Lined up like the truckers and Monday night bowlers they look like, with no one out front and therefore everyone out front - well, except the drummer - this is communal musical democracy on the brink.and here we go. Being a literary storytelling songwriter, the fact is that regardless of how good the band behind him is, and they're very good, the focus has to be on Vlautin. If you've lived any kind of life at all, if you've ever been young and broke and determined to not care, you've met these people. Windblown, broken but fronting, pride and empty pockets and often lots of drinking and an often fatal fatalism.

The playing is immaculate though. During third song "The Boyfriends," a kind of easy but dark-as-usual country shuffle, the pieces fit together so dovetailingly well it's almost like an illusion. They all seem so relaxed and comfortable up there, Paul Brainard hittin' the light mariachi trumpet like it's Tijuana NW, Dave Harding's bass all soothing and poignant, Dan Eccles' guitar accents like paint strokes and drummer Sean Oldham holding back with an exact grace. You understand why the British have fussed over them so much (considerably more popular there than here). And that's not even getting two Brainard's normal mainstay job as a BJ Cole-worthy pedal steel player, tones sliding and crying up and back like chills up my spine. Great way to start a Wednesday night straight up.

Jetting out a few minutes before the end of the set (voice in back of head "Deerhunter, Deerhunter, Deerhunter), there's a passel of some smart car variety done up all crazy outside, one with Legos hanging all over it, another with Super Mario being played on the inside of the windshield and next to them all a small banner "I heart PDX" and right now, the way that MFNW is unspooling, at least for me but I'd bet for everyone out on the bricks tonight, we're all flying that flag.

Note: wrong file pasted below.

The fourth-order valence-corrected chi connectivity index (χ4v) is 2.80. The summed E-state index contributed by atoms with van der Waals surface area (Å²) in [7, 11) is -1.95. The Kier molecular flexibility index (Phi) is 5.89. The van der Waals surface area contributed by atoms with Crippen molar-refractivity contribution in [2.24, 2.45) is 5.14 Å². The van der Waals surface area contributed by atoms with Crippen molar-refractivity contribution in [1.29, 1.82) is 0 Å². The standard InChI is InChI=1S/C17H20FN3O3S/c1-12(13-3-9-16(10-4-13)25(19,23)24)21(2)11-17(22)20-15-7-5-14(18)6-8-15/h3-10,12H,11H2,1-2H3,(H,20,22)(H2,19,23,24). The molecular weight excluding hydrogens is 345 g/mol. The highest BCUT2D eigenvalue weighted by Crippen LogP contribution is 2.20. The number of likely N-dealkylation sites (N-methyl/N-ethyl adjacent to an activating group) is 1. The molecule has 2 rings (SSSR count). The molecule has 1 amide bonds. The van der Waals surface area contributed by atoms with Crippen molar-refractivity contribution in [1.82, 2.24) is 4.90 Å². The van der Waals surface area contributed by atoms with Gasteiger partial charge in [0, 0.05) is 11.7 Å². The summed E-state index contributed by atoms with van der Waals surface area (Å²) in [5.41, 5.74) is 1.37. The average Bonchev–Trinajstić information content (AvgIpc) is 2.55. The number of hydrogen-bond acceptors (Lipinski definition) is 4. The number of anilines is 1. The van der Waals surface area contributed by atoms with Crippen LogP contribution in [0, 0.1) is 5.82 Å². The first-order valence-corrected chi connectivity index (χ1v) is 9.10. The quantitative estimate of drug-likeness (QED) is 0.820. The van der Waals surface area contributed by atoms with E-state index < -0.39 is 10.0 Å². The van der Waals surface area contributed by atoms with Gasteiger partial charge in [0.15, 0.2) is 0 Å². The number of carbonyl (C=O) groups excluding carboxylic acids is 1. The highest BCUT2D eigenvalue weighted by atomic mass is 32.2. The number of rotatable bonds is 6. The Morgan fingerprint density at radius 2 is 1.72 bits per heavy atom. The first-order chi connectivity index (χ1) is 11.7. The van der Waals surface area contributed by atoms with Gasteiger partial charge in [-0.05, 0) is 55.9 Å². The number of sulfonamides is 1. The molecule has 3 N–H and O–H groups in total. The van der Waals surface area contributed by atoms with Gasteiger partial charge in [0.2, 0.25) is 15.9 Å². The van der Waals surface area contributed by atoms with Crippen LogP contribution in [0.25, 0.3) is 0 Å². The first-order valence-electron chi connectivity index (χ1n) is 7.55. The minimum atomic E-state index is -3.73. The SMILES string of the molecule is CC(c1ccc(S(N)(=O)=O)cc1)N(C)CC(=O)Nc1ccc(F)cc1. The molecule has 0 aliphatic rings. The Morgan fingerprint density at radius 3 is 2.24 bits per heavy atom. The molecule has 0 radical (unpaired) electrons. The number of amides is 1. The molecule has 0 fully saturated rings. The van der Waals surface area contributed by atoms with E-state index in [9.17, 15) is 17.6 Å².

The gamble pays off, though there is a scare coming to the Crystal: I pass the side of Roseland and the line stretches around the block. For the second time tonight the phrase 'Oh crap' echoes through my head. If there are that many folks waiting for Chvrches what must the line for Deerhunter be like? But by whatever quirk of fate, as I swing around Washington and onto 14th, there line! I quickly find a place to park and 4 minutes later I'm in the historic bouncy house that is the Crystal and boy is it hot and humid (it ain't the heat it's the humanity). The crowd is healthy but not yet jammed to the hilt. There is, however, a certain palpability afoot. Most here, I'm guessing have likely scene Bradford Cox's lot before, I have not.
There's not a record of theirs that hasn't in some way twigged me sideways (that's a good thing) so I'm thrilled to finally be in their presence. As for the crowd and atmosphere? Winterland 1975, is all I can say.

Lucky me I score a side bench upon which I now stand. The crowd is now substantial and it's even stuffier in here. But screw that, Mr Cox is instantly riveting, a cross, in both stature and charisma, between Julian Cope, Iggy Pop, and Bobby Gillespie. Having not seen them before I'm surprised there are no keyboards, just drum, bass, two guitars and voice. Whoop, the Thin White Rail just strapped one on, make it 3 guitars.

Considering how unpredictable they can come across on record - excitingly so - it's also something of a surprise how much of a bloody terrific, out and out rock band they are here tonight. Dense, with detours into a stroppy weirdness here and there but overall they're, of all things, a poppy proposition, at least within the confines of fringe indie. 

Deerhunter thrive in the Venn territory where primal, sometimes even feral, overlaps with the cerebral, amounting to an emotional/aesthetic covering of all bases. The time signatures aren't particularly challenging but the pure honest intensity is.

Jamming with an extended near-drone groove ain't uncommon, either, a kind of college-aged Neu! before reverting back to a quirky, slightly murky geek sex pop with one of the hookiest bridges this festival is going to witness.